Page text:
Last night, Jon Stewart addressed the current state of diseases and vaccines in the United States during a lengthy segment on The Daily Show. If you’ve been keeping tabs on local news, you may have noticed more and more reports of the measles creeping back into the States. And Jon Stewart is here to explain why, if you haven’t already, you should go and vaccinate your kids.
The measles was once an eliminated disease in the US. Note that doesn’t mean a disease cannot return. Instead, it simply means that in the United States people were vaccinated enough with the Measles, Mumps and Rubella vaccine that outbreaks no longer occurred when people brought the disease into the country from other places. Now, enough people aren’t vaccinating their children that outbreaks have occurred in Disneyland and in other places across the United States. Stewart, like many Americans, finds this ridiculous.
Stewart’s video takes us to Marin County, California where an affluent woman describes how she has not fully vaccinated her kids. But don’t worry; she’s from an upperclass, educated area, so obviously choosing not to vaccinate her children has a thoughtful mental process behind it. Stewart takes her down by calling it “mindful stupidity.” What it is is really scary.
Vaccine ignorance is becoming a huge deal. A recent survey indicated that a huge chunk of the population—especially in the millennial demographic—still believe the debunked theory that vaccines can cause autism. It doesn’t help that politicians, including New Jersey Governor Chris Christie have been documented as pivoting their stance on vaccines. The New Jersey governor vaccinates his kids, but he also says:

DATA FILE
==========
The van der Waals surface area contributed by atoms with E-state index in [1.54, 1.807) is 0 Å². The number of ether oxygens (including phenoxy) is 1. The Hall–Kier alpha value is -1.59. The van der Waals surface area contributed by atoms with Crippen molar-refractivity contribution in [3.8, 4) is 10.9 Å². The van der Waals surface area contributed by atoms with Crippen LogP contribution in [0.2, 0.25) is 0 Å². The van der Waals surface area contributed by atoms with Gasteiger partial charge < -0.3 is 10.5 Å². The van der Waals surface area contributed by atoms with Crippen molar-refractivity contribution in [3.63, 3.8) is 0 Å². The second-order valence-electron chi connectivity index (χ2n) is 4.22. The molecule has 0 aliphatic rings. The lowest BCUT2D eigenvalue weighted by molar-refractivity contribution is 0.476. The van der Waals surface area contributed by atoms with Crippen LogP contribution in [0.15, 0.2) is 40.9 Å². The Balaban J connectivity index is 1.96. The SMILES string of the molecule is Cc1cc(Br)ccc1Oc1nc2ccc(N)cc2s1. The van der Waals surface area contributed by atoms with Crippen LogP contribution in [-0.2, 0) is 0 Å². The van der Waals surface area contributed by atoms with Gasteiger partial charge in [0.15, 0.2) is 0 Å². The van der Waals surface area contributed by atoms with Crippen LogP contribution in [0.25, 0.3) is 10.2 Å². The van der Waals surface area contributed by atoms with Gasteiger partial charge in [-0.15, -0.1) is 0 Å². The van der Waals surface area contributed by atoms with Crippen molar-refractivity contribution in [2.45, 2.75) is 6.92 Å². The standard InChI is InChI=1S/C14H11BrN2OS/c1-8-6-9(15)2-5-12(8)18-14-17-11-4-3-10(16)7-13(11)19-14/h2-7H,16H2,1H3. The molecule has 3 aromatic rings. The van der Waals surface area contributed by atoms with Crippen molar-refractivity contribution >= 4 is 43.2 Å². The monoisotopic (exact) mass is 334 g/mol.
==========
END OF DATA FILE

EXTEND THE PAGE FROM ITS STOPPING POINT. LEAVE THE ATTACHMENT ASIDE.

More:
Having a measure of choice in what to feed your kids and where to send them to school is not the same thing as knowingly opening them up to the possibility of measles and other diseases. Kids sometimes die who get the measles. It’s incredible that this is still a debate when it has already been proven that the measles can easily be eliminated in the United States. Yet, measles outbreaks have been on the rise for several years.
The vaccine debate spurs from a 1998 report written by Andrew Wakefield that found a connection between vaccines and autism. Unfortunately, that report was fraudulent and Andrew Wakefield was stripped of his medical license. Vaccines have no known connection to autism. And more importantly, kids who aren’t vaccinated are not only a threat to other kids who aren’t vaccinated, they can also pick up major diseases that can threaten babies too young to be vaccinated and segments of the population that also can’t get vaccinated, like people with certain health problems. Take a look at how measles outbreaks have spread in 2014.
Reality TV fan with a pinch of Disney fairy dust thrown in. Theme park junkie. If you’ve created a rom-com I’ve probably watched it.
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